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Thread: Confused about the memory buffer usage

  1. #1

    Confused about the memory buffer usage

    Hi,
    I'm wondering how to use the memory buffer in the most efficient and correct way. Although I've been reading the specification and searching some old threads for information in the forum, I'm still confused.
    So, here are some of my questions

    First, it's about the flags in clCreateBuffer

    1.CL_MEM_USE_HOST_PTR
    According to the spec, although the memory object is created in the host, the data in this memory will be cached in the device memory during kernel execution.
    Q1. when does this cache happen? (when calling the clEnqueueNDRangeKernel? )

    2.CL_MEM_ALLOC_HOST_PTR
    Q2. what's the definition of host accessible memory as mentioned in the spec? Can I simply understand it as the host memory?

    3.CL_MEM_COPY_HOST_PTR
    Q3. when using this flag alone, where will the memory object be allocated in? I suppose it will be in the device right?
    Q4. when using it with CL_MEM_ALLOC_HOST_PTR, then the memory object will be allocated in the host?

    Second, about clEnqueueWriteBuffer

    if what i said is right so far, then the usage mentioned in Q1, Q2 and Q4 shall be followed by clEnqueueWriteBuffer to ensure the data is passed to the device while the usage mentioned in Q3 won't need that.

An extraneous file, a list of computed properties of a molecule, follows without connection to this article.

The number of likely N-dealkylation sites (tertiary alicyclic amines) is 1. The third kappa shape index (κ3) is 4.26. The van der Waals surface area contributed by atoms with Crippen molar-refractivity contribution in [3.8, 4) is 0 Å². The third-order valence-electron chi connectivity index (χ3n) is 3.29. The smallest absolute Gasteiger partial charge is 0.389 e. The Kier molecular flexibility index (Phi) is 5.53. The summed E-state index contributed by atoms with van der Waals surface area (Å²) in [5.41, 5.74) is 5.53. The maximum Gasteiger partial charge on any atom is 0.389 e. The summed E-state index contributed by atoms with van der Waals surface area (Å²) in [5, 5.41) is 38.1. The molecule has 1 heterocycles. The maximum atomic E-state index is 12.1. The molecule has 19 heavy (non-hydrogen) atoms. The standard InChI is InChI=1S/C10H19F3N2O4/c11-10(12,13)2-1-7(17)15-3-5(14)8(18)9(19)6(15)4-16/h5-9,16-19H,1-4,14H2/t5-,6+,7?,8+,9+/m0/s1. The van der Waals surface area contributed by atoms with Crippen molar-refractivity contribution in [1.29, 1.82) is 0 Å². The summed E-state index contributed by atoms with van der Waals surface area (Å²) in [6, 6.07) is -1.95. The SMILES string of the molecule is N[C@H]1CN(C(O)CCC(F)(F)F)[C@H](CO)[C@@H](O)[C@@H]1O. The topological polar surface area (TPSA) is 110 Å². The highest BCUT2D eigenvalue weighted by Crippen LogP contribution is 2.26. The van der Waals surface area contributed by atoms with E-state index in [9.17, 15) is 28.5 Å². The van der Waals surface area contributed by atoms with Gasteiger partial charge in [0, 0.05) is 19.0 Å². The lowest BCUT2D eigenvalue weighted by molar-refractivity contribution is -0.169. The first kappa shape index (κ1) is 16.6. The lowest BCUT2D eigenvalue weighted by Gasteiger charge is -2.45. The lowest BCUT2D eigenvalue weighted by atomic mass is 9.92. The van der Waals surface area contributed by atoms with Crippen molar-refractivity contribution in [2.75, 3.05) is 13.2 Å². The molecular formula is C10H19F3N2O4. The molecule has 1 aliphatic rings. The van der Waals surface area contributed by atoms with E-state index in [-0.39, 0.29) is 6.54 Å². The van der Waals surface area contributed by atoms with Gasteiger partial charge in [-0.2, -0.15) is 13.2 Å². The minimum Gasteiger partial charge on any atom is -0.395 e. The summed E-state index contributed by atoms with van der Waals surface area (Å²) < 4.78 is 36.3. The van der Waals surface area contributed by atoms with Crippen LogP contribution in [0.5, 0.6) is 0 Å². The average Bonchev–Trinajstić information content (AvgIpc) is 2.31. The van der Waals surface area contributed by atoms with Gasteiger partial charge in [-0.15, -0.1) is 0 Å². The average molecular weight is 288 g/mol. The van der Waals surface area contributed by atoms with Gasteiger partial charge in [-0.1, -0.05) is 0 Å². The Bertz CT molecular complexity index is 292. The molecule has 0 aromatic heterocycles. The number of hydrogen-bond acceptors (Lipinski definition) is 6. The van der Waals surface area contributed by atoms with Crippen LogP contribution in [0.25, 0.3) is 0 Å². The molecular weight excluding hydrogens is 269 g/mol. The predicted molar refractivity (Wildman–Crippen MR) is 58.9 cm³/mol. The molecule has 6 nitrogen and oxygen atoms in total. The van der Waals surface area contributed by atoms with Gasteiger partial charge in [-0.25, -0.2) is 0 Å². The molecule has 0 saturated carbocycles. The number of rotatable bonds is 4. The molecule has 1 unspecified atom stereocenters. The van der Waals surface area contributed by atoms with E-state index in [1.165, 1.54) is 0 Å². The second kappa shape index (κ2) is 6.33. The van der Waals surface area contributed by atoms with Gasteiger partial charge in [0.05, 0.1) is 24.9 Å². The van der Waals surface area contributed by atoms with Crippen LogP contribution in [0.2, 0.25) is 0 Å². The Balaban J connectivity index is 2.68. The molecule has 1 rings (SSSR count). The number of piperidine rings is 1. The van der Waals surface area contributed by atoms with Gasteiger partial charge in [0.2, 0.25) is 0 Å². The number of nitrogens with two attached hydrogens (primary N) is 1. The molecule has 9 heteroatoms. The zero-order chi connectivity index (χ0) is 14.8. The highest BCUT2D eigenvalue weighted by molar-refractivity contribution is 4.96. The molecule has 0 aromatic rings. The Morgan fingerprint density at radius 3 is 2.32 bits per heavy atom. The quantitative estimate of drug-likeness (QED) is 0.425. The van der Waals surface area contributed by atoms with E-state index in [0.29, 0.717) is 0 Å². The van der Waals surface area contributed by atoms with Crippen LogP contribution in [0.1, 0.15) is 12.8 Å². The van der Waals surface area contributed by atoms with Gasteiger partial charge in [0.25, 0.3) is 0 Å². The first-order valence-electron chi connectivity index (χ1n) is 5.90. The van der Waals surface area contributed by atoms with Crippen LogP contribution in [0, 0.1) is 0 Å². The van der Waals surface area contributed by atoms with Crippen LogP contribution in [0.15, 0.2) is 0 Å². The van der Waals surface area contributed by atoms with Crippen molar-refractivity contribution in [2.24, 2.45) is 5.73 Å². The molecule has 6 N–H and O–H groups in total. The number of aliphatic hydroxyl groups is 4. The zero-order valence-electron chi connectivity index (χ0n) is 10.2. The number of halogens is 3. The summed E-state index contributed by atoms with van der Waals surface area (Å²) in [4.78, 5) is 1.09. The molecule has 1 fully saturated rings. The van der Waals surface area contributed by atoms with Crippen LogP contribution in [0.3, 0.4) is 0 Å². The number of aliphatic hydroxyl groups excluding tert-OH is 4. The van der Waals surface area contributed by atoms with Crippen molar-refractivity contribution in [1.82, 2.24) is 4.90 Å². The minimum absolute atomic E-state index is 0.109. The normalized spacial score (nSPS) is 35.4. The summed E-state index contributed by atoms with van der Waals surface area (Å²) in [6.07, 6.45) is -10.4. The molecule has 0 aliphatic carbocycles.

Q5. Is this correct?

    Third, about clSetKernelArg

    the spec says that this command will make a copy of the argument you try to pass to the kernel.
    Q6. Does it mean that your host memory will be copied and also transferred to the device as argument, which makes clEnqueueWriteBuffer unnecessary even if the memory object is allocated in the host memory. Or, does it mean that the copy is made only to ensure that the argument can be reused immediately?

    In fact, what I've been doing successfully is like this:
    clCreateBuffer(CL_MEM_USE_HOST_PTR);
    clSetKernelArg();
    BTW, I'm using Intel's integrated GPU as device.

    I really need to make it clear. Correct me if I'm wrong, please.
    Thanks for your help in advance.
    Last edited by leoamuro; 02-20-2014 at 06:27 PM.

  2. #2
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    I was about to post the very same bunch of questions... I'm a newbie and for me it's a bit hard to understand what is exactly meant with "mapped/mappable memory" and the differences between the various CL_MEM_* flags.